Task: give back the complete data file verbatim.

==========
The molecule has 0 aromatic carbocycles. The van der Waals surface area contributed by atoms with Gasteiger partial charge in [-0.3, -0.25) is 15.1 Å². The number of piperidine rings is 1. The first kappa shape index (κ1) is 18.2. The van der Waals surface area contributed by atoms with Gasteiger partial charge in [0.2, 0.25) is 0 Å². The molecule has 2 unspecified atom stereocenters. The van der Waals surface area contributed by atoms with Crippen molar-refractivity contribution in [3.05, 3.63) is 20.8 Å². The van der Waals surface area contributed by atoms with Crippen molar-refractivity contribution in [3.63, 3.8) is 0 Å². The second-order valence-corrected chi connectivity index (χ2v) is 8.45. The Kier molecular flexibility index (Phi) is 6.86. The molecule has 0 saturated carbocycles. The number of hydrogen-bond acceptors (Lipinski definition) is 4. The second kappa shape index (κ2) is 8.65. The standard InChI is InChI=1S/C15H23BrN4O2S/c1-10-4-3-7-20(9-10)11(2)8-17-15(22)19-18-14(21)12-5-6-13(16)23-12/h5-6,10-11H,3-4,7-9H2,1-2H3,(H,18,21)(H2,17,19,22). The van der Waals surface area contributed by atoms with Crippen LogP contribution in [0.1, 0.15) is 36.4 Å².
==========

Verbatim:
The molecule has 0 aromatic carbocycles. The van der Waals surface area contributed by atoms with Gasteiger partial charge in [-0.3, -0.25) is 15.1 Å². The number of piperidine rings is 1. The first kappa shape index (κ1) is 18.2. The van der Waals surface area contributed by atoms with Gasteiger partial charge in [0.2, 0.25) is 0 Å². The molecule has 2 unspecified atom stereocenters. The van der Waals surface area contributed by atoms with Crippen molar-refractivity contribution in [3.05, 3.63) is 20.8 Å². The van der Waals surface area contributed by atoms with Crippen molar-refractivity contribution in [3.63, 3.8) is 0 Å². The second-order valence-corrected chi connectivity index (χ2v) is 8.45. The Kier molecular flexibility index (Phi) is 6.86. The molecule has 0 saturated carbocycles. The number of hydrogen-bond acceptors (Lipinski definition) is 4. The second kappa shape index (κ2) is 8.65. The standard InChI is InChI=1S/C15H23BrN4O2S/c1-10-4-3-7-20(9-10)11(2)8-17-15(22)19-18-14(21)12-5-6-13(16)23-12/h5-6,10-11H,3-4,7-9H2,1-2H3,(H,18,21)(H2,17,19,22). The van der Waals surface area contributed by atoms with Crippen LogP contribution in [0.1, 0.15) is 36.4 Å².